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Kenya: Former President Daniel Arap Moi Dies

Moi was born on 2 September 1924 and was the second President of Kenya from 1978 to 2002. He was Vice President from 1967 to 1978.



By AfricaLegalNews Political Desk

Former President of the Republic of Kenya, Daniel Toroitich Arap Moi has died. Moi was born on  2 September 1924 and was the second President of Kenya from 1978 to 2002. He was Vice President from 1967 to 1978. He became president after the death of the founding president Jomo Kenyatta.

Moi introduced multiparty elections in 1991 following massive grassroots protests and external pressures. He, however, led his party, the Kenya African National Union (KANU) to victory in the 1992 and 1997 elections.

Moi was popularly known to Kenyans as Nyayo, a Swahili word for “footsteps”, as he often said he was following in the footsteps of Founding President Jomo Kenyatta. He was also nicknamed “Professor of Politics” due to his long rule of 24 years. At the age of 95, he was the oldest living former Kenyan president at the time of his death.

Moi was born in Kabarak village, Baringo County, and was raised by his paternal uncle following the early death of his father. After completing his education at Kapsabet High School, he attended Tambach Teachers Training College in the Keiyo District and worked as a teacher from 1946 until 1955.

In 1955 and 1957 Moi was elected Member of the Legislative Council for Rift Valley. He became Minister of Education in the pre-independence government of 1960–1961.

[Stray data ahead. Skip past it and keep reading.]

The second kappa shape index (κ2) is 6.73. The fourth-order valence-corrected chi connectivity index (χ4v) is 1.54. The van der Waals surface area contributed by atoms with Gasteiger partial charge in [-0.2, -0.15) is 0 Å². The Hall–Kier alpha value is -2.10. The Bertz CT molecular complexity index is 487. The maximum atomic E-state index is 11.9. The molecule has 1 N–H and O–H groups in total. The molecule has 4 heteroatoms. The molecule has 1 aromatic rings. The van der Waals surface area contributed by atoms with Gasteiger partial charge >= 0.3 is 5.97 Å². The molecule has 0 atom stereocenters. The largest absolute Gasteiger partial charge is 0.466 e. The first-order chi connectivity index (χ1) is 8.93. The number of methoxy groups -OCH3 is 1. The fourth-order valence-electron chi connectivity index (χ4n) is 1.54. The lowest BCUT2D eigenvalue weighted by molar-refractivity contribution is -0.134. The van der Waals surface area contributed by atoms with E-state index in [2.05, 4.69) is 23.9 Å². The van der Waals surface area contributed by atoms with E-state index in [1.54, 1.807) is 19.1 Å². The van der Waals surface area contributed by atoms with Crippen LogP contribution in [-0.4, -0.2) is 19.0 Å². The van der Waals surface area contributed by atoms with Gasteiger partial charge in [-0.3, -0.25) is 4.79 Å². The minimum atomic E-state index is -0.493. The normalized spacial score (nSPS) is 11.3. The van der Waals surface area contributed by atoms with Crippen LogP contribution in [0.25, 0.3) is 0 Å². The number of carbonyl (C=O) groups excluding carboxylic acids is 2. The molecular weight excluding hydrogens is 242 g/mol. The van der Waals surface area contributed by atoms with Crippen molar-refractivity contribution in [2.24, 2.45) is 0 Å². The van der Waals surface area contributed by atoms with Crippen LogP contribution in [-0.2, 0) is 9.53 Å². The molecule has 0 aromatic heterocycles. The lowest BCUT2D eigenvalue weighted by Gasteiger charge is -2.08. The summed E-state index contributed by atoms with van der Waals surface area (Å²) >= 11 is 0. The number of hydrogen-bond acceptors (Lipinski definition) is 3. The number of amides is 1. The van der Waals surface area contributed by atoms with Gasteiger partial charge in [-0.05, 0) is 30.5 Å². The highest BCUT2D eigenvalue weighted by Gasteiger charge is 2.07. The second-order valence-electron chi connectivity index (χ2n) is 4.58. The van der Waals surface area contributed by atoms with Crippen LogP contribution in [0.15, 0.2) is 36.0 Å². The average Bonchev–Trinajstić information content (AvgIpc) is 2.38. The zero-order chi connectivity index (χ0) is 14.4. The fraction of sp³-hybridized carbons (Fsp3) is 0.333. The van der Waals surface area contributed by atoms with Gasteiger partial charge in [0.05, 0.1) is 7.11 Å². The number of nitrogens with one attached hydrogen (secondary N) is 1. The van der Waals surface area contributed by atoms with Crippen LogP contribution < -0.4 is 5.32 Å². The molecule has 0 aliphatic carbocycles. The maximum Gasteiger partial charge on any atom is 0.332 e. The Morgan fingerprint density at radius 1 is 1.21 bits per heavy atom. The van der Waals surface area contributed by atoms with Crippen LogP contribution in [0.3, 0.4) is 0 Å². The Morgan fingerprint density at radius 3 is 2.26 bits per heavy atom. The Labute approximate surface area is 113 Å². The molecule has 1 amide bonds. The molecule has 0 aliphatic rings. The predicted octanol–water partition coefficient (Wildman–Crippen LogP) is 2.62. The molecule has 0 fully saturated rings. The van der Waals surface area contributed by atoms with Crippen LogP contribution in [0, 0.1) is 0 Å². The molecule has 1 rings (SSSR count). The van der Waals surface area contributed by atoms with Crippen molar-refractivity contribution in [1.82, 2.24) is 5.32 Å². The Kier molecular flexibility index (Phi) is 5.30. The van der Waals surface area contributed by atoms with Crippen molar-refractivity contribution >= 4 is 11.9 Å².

In 1960 he founded the Kenya African Democratic Union (KADU) to challenge KANU led by Jomo Kenyatta. KADU pressed for a federal constitution, while KANU was in favour of centralism.

Former President Daniel arap Moi (holding a stick) chatting with incumbent President of Kenya, Uhuru Kenyatta (right)

After Kenya gained independence on 12 December 1963, Kenyatta convinced Moi that KADU and KANU should be merged to complete the process of decolonisation. Accordingly, KADU dissolved and joined KANU in 1964. Moi became Minister for Home Affairs in 1964, and  Vice-President in 1967.

When Jomo Kenyatta died on 22 August 1978, Moi became acting president. He was declared President of Kenya in September 1978.

On 1 August 1982, lower-level Air Force personnel, led by Senior Private Grade-I Hezekiah Ochuka and backed by university students, attempted a coup d’état to oust Moi. The attempted coup was quickly suppressed by military and police forces. Moi took the opportunity to dismiss political opponents and consolidate his power.

In 1999 the Amnesty International and a special investigation by the United Nations reports were published which indicated that human rights abuses were prevalent in Kenya under the Moi regime.

Moi was constitutionally barred from running in the 2002 presidential elections. He retired and chose Uhuru Kenyatta, the son of Kenya’s first President, as his successor. However, former Vice President Mwai Kibaki was elected President by a two to one majority over Kenyatta, which was confirmed on 29 December 2002. Kibaki was then a wheelchair user, having narrowly escaped death in a road traffic accident on the campaign trail. Uhuru Kenyatta went on to become President after the Mwai Kibaki presidency. Moi’s passing was announced on Tuesday 4 February 2020 morning by President Uhuru Kenyatta.